In spite of this appeal, countries continue to rein in on incentives with Guinea’s new finance bill of 2018 cancelling all tax incentives and consequently generating 40 million francs in the first quarter. Similarly, Senegal’s stop-gap measure for its declining tax revenue – occasioned by low mobilization in petroleum revenue – has been to refocus on increasing the tax base by terminating tax relief arbitrarily granted to individuals by the state. Many African governments are engaged with the IMF’s Fiscal Affairs Department with the intention of reducing unnecessary loss of revenue.

During the ATF2018 breakout session on revenue mobilization, Dr. Uzziel Ndagijimana, the Minister of Finance and Economic Planning of Rwanda, counselled against throwing out exemptions in totality but instead argued that if exemptions are well regulated and target promotion of specific sectors they could have a positive outcome, as has been the case in Rwanda’s manufacturing sector. A reliable incentives policy that would cover the entire sector would bode well for investors, he argued. Nevertheless, there is need to separate fledgling indigenous SMEs from global conglomerates when formulating such policies as the latter have access to the financial muscle to weather any initial headwinds.

Dangote pointed to reliability and predictability of government policy and political leadership with incentives dwarfed by comparison. Click To Tweet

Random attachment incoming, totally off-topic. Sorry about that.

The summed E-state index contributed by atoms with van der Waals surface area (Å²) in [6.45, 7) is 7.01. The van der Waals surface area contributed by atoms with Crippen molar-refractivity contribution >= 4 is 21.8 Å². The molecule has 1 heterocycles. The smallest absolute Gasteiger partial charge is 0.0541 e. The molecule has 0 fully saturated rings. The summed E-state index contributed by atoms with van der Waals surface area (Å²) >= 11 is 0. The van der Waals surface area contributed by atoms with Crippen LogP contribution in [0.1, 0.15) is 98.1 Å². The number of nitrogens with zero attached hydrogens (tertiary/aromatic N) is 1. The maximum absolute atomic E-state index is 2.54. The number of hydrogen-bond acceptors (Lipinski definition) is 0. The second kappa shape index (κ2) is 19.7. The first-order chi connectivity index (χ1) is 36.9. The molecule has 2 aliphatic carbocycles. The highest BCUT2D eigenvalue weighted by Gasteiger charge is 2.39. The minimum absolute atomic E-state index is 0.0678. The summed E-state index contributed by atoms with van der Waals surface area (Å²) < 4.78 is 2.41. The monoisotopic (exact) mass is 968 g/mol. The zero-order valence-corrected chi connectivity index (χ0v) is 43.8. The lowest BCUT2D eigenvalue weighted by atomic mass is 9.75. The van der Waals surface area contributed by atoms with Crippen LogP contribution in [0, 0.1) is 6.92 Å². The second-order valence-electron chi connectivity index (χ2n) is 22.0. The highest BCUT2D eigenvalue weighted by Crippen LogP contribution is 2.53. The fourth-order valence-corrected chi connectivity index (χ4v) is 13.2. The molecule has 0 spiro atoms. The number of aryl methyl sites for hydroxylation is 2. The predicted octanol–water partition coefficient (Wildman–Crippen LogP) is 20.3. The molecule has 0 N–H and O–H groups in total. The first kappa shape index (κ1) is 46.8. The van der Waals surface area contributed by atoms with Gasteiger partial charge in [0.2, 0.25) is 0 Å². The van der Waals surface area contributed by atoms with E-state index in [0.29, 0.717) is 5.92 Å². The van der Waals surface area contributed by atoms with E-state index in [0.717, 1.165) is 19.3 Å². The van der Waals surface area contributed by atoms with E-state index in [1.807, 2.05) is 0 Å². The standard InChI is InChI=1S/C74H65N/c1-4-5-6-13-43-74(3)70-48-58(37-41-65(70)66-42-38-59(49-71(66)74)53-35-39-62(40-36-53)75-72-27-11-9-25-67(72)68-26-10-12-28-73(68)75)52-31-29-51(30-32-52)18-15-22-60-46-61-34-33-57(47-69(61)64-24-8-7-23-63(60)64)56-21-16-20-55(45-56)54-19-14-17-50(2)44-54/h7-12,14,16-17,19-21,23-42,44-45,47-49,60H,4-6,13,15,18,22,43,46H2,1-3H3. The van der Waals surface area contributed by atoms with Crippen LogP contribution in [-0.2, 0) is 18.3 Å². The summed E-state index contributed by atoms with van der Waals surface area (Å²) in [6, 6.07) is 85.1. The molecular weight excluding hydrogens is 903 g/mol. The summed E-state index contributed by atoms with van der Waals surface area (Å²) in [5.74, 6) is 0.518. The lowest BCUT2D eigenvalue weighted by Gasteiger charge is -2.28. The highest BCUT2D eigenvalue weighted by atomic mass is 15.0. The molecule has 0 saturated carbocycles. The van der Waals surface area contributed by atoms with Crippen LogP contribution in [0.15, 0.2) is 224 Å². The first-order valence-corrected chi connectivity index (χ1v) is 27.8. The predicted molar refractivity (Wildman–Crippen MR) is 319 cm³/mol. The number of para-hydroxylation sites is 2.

In the case of Dangote Cement and the Government of Tanzania, the more salient concern seems to be about the consistency of fiscal policy across Tanzanian regimes. While incentives are great for businesses, large capital investments do rely heavily on predictability in the political and business environment. When asked by BBC journalist Sophie Ikenye about his main consideration before committing to an investment, Dangote pointed to reliability and predictability of government policy and political leadership with incentives dwarfed by comparison. To put it simply, global outfits will be attracted more by prospects of stability than by tax incentives.

This statement affirms the view that tax incentives should therefore not be used to lure international enterprises but instead, governments should focus on creating a conducive environment to attract such enterprises. However, for SMEs, a conducive business environment may not suffice in keeping them afloat and hence the need for fiscal policies that allow them to compete with established entities on equal footing.

While incentives are great for businesses, large capital investments do rely heavily on predictability in the political and business environment.

Many advanced economies are known to have relatively high corporate tax rates yet are still very attractive for business ventures. The reliability of a tax regime makes it possible for a business to make long-term plans, a point made perfectly clear by the Dangote Group to the Tanzanian government.

It was wrong for the new government to change the terms of the original agreement but those terms should not have been offered to Dangote Cement in the first place. So, instead of dangling shiny objects to investors to pursue their attention, African countries should work on establishing reliable fiscal policies and a predictable business environment, knowing that investors will catch a whiff and surely come calling.